Houston Colleges and Trade Schools Vital to Future Job Seekers

by Minnie Payne

Whether you’re considering college or trade school, Houston offers more than 500 degree and certification programs at 100-plus colleges, community colleges, technical and trade schools. And even though Houston is known for its energy industry (particularly oil), healthcare, biomedical research, and aerospace, anyone who lives here knows that Houston is diverse.  There’s a school for whatever profession you choose. 

With 2.2 million residents, Houston is the fourth most populous city in the nation, trailing only New York, Los Angeles, and Chicago, and is the largest in the southern U.S. and Texas Consolidated Metropolitan Statistical Area (CMSA) covers 8,778 square miles, an area slightly smaller than Massachusetts but larger than New Jersey. 
More than 145 different languages are spoken in Houston, and just under 30 percent of the population over age 25 holds a bachelor’s degree or higher.  The average annual salary is $65,000, and local schools are preparing students to join these groups.

The University of Houston – Downtown, 1 Main Street, Houston 77002, www.uhd.edu, a publicly-supported, urban university in Houston’s central business district, is considered to be an ethnically diverse liberal arts school, distinguishing its student body to reflect Houston’s wealth of cultures, languages, and nationalities. It offers students an opportunity for quality higher education, small classes, and personal interest from faculty, with baccalaureate degrees in more than 50 areas and seven master’s degree programs.  Among notable alumni are Lorenzo Thomas - poet/faculty member, Juan Diaz - boxer, Mario Gallegos, Jr. - Texas State Senator, Charles McClelland - Chief of Houston Police Department, and Diana Lopez - American taekwondo practitioner (2008 Olympic bronze medalist). Tuition for the University of Houston for an in-state resident student is $8,600 per year versus $6,026 per year for an in-state resident student at the University of Houston – Downtown.

Provost Edward Hugetz has been with the university 3 1/2 years and has served as provost during that time. He says that it looks as if UHD’s headcount for the fall semester will be about 14,400, up about 1.5 percent from last fall. Graduate students may be up to about 1,400 students. Differences in ethnic back-grounds is an important aspect of the university. “We are very much meeting the population of the city, in that we have 44 percent Hispanic students, 25 percent African American students, 18 percent Anglo students, and 10 percent Asian students, Provost Hugetz informs. “To be honest, it’s most exciting that UHD is truly a university of opportunity, allowing students to earn degrees that prepare them for professional careers.”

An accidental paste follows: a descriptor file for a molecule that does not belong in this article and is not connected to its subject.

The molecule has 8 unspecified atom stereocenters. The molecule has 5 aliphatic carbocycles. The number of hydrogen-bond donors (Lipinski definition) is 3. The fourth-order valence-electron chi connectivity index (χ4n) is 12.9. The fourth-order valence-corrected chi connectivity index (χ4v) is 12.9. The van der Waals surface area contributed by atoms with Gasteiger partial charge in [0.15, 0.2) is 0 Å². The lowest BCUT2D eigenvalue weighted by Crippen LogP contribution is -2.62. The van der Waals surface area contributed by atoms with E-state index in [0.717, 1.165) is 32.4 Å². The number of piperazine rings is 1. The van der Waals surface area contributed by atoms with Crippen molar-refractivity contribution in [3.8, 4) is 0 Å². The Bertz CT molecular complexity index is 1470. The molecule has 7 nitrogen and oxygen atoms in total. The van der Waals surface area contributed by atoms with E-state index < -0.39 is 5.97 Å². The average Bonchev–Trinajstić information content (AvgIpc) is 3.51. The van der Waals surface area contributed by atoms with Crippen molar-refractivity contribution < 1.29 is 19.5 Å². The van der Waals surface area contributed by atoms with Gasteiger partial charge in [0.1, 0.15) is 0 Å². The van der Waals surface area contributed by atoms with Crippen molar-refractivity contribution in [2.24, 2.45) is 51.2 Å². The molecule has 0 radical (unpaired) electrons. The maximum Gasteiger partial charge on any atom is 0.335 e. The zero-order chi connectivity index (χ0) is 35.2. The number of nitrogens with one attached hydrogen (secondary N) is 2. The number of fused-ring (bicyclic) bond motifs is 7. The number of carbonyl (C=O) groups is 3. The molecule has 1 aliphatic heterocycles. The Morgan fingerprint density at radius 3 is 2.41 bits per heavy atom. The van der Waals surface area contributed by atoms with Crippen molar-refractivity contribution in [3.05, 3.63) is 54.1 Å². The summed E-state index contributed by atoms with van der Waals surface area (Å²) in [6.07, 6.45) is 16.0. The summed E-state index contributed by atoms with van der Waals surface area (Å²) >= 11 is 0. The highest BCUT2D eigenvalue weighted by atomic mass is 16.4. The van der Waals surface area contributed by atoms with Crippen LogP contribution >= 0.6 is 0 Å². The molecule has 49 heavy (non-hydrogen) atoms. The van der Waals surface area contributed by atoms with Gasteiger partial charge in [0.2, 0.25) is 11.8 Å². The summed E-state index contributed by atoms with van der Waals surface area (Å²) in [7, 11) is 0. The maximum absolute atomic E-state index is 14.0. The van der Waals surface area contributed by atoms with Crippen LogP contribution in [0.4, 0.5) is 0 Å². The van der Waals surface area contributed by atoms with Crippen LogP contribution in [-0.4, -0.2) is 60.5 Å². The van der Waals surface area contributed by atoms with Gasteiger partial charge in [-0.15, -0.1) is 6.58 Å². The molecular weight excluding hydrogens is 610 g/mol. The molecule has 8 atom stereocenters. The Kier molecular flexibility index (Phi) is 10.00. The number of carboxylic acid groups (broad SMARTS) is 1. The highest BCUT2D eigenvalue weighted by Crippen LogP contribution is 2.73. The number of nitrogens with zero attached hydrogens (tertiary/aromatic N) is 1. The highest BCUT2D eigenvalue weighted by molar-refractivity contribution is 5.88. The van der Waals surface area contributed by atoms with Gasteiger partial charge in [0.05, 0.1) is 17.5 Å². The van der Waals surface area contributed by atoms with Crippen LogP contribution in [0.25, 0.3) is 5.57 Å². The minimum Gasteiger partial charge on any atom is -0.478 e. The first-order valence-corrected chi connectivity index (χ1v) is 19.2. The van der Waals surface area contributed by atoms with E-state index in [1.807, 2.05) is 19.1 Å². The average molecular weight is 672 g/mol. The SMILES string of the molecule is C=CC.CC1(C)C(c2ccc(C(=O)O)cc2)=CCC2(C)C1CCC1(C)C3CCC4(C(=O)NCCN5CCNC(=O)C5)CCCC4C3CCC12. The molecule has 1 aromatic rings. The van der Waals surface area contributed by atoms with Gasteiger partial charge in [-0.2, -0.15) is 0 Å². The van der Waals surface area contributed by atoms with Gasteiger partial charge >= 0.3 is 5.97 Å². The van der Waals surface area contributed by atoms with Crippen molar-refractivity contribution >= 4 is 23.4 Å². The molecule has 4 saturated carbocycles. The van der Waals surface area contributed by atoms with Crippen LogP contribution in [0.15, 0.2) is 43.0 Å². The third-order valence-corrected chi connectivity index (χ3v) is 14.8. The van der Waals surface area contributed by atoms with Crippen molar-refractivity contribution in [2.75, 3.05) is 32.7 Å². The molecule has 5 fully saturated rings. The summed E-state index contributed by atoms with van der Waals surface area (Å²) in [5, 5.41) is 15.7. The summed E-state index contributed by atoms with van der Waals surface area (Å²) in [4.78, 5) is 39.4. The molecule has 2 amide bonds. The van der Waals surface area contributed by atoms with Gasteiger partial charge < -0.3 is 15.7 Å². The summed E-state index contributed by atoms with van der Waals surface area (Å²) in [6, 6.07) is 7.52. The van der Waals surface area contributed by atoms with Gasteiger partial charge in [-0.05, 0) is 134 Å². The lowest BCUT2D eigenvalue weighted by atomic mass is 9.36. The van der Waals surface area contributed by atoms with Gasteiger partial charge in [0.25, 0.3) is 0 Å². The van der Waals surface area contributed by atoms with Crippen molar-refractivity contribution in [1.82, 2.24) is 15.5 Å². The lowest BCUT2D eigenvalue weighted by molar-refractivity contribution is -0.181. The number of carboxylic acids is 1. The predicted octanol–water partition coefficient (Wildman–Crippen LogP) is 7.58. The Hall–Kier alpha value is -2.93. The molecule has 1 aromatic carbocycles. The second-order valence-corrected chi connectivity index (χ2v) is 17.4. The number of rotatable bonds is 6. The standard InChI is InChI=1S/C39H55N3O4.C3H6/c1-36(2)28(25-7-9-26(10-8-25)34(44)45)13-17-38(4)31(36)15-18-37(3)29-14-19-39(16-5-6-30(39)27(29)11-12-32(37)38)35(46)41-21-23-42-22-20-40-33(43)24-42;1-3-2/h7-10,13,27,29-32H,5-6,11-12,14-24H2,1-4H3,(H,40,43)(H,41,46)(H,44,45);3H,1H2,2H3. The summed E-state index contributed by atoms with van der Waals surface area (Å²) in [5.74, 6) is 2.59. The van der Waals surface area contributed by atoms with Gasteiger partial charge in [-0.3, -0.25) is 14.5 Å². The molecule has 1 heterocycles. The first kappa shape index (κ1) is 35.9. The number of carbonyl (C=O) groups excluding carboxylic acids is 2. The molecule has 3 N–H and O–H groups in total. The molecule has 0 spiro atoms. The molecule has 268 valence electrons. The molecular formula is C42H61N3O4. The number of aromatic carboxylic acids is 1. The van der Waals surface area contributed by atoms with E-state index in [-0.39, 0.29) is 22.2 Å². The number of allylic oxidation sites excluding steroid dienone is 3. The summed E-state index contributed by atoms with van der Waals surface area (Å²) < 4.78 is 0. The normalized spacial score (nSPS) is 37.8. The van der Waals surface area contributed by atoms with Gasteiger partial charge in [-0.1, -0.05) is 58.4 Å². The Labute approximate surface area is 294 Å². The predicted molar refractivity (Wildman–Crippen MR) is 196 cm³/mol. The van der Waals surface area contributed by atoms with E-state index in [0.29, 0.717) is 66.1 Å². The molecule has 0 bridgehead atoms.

Provost Hugetz’ highest priority is to increase student success.

“I think as you look at our strategic plan, our  No. 1 goal is student success,” he shares. “We are receiving students whose backgrounds are such that Federal and State Governments recognize that they are at risk.  There are families who cannot help their children get an education.  These students come from backgrounds where assistance is not there, and it’s important for them to get assistance from government profit.  Most of the students work, and it’s important that they focus on academics that will give them a career worth having.  We need to support them academically, but also through advisors who can assist.  It will be a challenge.”
The thing that Provost Hugetz enjoys most about his job is the commencement ceremony held at Minute Maid Park where over 1,000 graduates join 15,000 to 20,000 families and friends who come to celebrate their successes. “It’s meaningful to see how much the students earning degrees mean to the community as a whole,” he says.  When UHD graduates are asked what contributed to their success, he often hears “It’s because faculty encouraged me to succeed.” 
Provost Hugetz concurs that it’s a major factor.

For students not wanting to attend a four-year institution, there are a host of Houston trade schools offering an opportunity to enter almost any field.  The Art Institute of Houston, 4140 Southwest Frwy., Houston 77027, www.artinstitutes.edu, focuses on design, media arts, fashion, and culinary, of which many facets fall under these categories.  Their school system of over 50 schools across North America provides hands-on education in creative and applied arts, offering master’s, bachelor’s, and associate’s degree programs as well as non-degree programs.  Employers readily provide important sources of professionals in the school’s respective fields. 

Houston Community College (HCC), www.hcc.edu, offers 21 locations, plus online courses, with Saturday courses being held at the West Loop Campus. In 1989, HCC was separated from HISD and established its own Board of Trustees; in 1992, the school restructured into a multi-college system. HCC is an open-admission, public institution of higher education, offering  high-quality, affordable education for academic advancement, workforce training, career development, and lifelong learning to prepare individuals in diverse communities for life and work in a global and technological society.  It is accredited by the Commission on Colleges of the Southern Association of Colleges and Schools to award the associate degree.